One commonly used loan programs is the option FHA option, which is one of the most popular financing options in the U.S.. It insures mortgages for homebuyers with lower credit scores, higher debt-to-income ratios, or less money for a down payment. FHA loans are insured by Federal Housing Administration (FHA), which is part of the U.S. Department of Housing and Urban Development (HUD), a federal government agency.
The minimum down payment for an FHA loan is just 3.5 percent of the home’s purchase price. That means the down payment for, say, a $350,000 home would be just $12,250 with this type of loan. Your credit score should be 580 or higher, and your debt-to-income ratio can creep up to 56% or so. If your numbers look a little different, for example, your credit score is below 580, it’s still worth looking into the possibility of getting an FHA-backed loan.
VA AND USDA LOANS
VA loans, guaranteed by the U.S. Department of Veterans Affairs (VA), and USDA loans, backed by the U.S. Department of Agriculture, don’t require a down payment, which means buyers can purchase a home with very little cash upfront. The VA loan is open to most active-duty military personnel and U.S. military veterans, among other groups. The USDA loan is available in rural and outlying suburban areas.
A conventional mortgage loan is one that’s not backed by the government. This makes it distinct from FHA loans, VA loans, and other forms of government-insured mortgages. With a down payment of at least 5 percent, ranging to 20 percent, you can often qualify for a conventional mortgage loan, as long as you have adequate income, a reasonable debt-to-income ratio, and a credit score that exceeds the lender’s required minimum, typically between 660 and 700.
With this loan, you’ll still be offered a decent interest rate for this type of mortgage, but you’ll just have to pay a private mortgage insurance (PMI). This insurance protects the lender in case of a loan default. A PMI typically costs between 0.5% and 1.0% of the borrowed amount.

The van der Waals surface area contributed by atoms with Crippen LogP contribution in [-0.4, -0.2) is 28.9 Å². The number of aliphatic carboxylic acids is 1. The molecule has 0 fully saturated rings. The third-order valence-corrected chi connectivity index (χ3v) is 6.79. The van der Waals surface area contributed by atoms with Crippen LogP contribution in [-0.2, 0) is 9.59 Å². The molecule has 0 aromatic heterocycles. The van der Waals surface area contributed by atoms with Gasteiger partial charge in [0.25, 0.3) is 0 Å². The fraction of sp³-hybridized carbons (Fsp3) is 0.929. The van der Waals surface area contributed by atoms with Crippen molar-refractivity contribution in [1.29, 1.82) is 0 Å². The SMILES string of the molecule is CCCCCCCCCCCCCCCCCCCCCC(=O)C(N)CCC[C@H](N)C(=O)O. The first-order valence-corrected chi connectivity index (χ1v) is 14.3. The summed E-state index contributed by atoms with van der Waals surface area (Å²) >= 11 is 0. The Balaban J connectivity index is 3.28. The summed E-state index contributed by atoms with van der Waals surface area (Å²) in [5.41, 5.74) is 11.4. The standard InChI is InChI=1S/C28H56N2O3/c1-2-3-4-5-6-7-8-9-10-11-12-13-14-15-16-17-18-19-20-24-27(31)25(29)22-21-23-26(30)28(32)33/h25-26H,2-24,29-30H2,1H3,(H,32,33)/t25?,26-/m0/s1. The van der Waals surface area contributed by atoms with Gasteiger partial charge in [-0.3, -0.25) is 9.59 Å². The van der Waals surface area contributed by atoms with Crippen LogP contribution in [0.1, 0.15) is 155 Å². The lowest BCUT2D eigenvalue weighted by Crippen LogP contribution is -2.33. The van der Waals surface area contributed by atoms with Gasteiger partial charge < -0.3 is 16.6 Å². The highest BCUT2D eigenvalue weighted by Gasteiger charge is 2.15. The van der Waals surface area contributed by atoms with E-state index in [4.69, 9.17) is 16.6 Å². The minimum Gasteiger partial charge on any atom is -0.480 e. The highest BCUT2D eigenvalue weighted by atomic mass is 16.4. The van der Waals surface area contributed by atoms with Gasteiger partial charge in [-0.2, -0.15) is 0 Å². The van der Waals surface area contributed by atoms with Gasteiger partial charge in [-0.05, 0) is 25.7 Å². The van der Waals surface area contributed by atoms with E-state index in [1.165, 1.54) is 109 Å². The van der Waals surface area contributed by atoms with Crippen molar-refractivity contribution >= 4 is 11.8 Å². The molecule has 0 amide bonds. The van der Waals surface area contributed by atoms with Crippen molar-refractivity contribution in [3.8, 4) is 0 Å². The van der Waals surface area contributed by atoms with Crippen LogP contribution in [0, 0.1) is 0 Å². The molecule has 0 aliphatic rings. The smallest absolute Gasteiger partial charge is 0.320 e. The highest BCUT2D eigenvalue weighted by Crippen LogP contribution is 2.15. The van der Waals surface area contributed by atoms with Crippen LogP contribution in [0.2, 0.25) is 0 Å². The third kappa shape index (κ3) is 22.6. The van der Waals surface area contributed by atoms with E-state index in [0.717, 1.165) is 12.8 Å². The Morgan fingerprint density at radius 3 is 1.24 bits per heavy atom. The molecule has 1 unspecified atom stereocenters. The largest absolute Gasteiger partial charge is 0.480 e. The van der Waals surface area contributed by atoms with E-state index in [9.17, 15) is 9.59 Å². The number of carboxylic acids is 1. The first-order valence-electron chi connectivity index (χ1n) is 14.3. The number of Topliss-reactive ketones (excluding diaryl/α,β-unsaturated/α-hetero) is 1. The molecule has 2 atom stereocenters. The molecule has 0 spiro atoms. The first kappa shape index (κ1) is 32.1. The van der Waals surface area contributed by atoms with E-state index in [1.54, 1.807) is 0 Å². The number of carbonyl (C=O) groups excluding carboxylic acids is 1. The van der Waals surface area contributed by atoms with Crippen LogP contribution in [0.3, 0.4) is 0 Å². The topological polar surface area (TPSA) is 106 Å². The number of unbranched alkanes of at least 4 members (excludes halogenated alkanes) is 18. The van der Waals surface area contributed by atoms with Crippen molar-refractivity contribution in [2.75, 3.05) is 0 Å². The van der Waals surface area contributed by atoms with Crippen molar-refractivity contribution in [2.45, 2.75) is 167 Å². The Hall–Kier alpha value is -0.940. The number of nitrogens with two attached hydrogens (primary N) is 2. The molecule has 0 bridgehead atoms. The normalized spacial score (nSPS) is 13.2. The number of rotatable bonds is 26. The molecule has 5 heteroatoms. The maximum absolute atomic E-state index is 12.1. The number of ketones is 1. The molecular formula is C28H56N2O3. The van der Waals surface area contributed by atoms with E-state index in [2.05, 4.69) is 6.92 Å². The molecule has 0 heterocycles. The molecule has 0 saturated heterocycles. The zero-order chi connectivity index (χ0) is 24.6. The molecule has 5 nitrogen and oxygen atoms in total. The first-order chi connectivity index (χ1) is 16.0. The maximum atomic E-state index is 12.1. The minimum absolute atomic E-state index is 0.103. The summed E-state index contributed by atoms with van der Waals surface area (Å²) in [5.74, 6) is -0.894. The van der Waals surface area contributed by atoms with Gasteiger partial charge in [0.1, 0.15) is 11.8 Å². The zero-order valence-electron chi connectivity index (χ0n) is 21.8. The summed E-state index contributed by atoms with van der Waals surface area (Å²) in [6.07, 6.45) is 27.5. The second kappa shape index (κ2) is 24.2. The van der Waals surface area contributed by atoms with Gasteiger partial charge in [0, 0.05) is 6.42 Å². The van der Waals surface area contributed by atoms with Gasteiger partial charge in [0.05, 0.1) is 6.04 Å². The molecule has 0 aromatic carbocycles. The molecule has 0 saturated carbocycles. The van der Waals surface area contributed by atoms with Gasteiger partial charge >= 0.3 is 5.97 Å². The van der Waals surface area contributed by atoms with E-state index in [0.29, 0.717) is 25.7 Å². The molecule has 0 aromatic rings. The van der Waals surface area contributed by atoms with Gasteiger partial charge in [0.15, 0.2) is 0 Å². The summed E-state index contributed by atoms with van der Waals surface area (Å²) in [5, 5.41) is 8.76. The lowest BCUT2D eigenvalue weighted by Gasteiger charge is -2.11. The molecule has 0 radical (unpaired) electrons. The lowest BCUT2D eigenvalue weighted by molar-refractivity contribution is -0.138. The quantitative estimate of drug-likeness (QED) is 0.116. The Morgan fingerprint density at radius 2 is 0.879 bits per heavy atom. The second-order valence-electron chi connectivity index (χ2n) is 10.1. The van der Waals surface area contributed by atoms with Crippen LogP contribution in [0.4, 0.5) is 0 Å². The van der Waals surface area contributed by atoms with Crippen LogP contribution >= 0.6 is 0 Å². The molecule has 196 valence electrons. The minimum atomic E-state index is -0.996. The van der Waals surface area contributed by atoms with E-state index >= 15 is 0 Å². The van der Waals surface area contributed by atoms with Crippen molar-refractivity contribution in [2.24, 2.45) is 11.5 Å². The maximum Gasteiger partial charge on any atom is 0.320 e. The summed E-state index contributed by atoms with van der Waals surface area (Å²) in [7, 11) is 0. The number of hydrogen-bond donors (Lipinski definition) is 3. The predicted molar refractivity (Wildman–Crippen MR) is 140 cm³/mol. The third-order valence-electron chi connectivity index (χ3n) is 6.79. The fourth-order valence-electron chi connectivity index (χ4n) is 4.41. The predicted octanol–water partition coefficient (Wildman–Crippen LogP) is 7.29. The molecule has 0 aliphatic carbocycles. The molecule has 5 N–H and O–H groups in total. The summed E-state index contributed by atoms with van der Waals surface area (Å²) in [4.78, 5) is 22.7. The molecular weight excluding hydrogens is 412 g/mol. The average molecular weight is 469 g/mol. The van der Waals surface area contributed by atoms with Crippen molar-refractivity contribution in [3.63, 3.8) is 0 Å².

FANNIE MAE HOMEREADY LOANS
Another new option recently introduced by Fannie Mae is the HomeReady program and allows a down payment of just 3% and says the income of non-borrowing household members, as well as rental income, can be used to determine the debt-to-income ratio. This option is available for home purchases in specific low-income census tracts and other designated areas.
The bottom line is most people actually don’t choose to make a big down payment to buy a home because there are other options available. Some people can pay as little as 5% or some don’t need any down payment at all.
The only way to find out for sure is to talk to a lender. Most people don’t think they could qualify to obtain a loan, but you would be surprised with your options.
Do you have an eye on your next home?
This mortgage calculator can be used to figure out monthly payments of a home mortgage loan, based on the home’s sale price, the term of the loan desired, buyer’s down payment percentage, and the loan’s interest rate. This calculator factors in PMI (Private Mortgage Insurance) for loans where less than 20% is put as a down payment. Also taken into consideration are the town property taxes, and their effect on the total monthly mortgage payment.
When you use The Young Team’s Guaranteed Sale program to sell your home, you can rest assured that when you see another home you fall in love with, you can confidently make an offer knowing that your home is sold!
STEPS TO GET YOUR HOME SOLD
STEP 1: EXPERT EVALUATION